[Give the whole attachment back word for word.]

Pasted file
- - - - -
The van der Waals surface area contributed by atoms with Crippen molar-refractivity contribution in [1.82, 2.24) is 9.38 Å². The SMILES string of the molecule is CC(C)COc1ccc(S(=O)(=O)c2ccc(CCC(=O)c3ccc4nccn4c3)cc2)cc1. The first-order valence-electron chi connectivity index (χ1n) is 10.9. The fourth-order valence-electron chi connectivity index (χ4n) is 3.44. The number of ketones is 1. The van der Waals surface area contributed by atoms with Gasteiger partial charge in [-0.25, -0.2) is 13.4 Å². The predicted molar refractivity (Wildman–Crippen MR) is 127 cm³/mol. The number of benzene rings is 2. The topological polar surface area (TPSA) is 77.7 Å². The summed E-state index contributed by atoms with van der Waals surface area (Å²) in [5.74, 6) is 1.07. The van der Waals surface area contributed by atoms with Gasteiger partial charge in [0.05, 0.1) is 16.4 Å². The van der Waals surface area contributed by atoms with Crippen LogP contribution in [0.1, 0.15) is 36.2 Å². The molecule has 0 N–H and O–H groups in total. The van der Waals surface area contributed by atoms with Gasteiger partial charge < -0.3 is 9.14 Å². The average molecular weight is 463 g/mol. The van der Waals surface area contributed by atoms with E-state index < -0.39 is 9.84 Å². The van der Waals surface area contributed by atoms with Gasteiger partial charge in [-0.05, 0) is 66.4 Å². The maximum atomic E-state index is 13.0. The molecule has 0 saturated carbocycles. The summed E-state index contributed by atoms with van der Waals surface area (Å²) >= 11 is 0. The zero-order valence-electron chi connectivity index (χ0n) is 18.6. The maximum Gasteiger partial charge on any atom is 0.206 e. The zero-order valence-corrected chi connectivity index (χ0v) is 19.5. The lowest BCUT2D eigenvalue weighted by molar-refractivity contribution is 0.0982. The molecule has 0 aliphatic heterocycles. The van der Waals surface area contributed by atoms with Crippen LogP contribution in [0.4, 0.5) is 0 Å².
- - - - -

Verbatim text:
The van der Waals surface area contributed by atoms with Crippen molar-refractivity contribution in [1.82, 2.24) is 9.38 Å². The SMILES string of the molecule is CC(C)COc1ccc(S(=O)(=O)c2ccc(CCC(=O)c3ccc4nccn4c3)cc2)cc1. The first-order valence-electron chi connectivity index (χ1n) is 10.9. The fourth-order valence-electron chi connectivity index (χ4n) is 3.44. The number of ketones is 1. The van der Waals surface area contributed by atoms with Gasteiger partial charge in [-0.25, -0.2) is 13.4 Å². The predicted molar refractivity (Wildman–Crippen MR) is 127 cm³/mol. The number of benzene rings is 2. The topological polar surface area (TPSA) is 77.7 Å². The summed E-state index contributed by atoms with van der Waals surface area (Å²) in [5.74, 6) is 1.07. The van der Waals surface area contributed by atoms with Gasteiger partial charge in [0.05, 0.1) is 16.4 Å². The van der Waals surface area contributed by atoms with Crippen LogP contribution in [0.1, 0.15) is 36.2 Å². The molecule has 0 N–H and O–H groups in total. The van der Waals surface area contributed by atoms with Gasteiger partial charge < -0.3 is 9.14 Å². The average molecular weight is 463 g/mol. The van der Waals surface area contributed by atoms with E-state index < -0.39 is 9.84 Å². The van der Waals surface area contributed by atoms with Gasteiger partial charge in [-0.05, 0) is 66.4 Å². The maximum atomic E-state index is 13.0. The molecule has 0 saturated carbocycles. The summed E-state index contributed by atoms with van der Waals surface area (Å²) >= 11 is 0. The zero-order valence-electron chi connectivity index (χ0n) is 18.6. The maximum Gasteiger partial charge on any atom is 0.206 e. The zero-order valence-corrected chi connectivity index (χ0v) is 19.5. The lowest BCUT2D eigenvalue weighted by molar-refractivity contribution is 0.0982. The molecule has 0 aliphatic heterocycles. The van der Waals surface area contributed by atoms with Crippen LogP contribution in [0.4, 0.5) is 0 Å².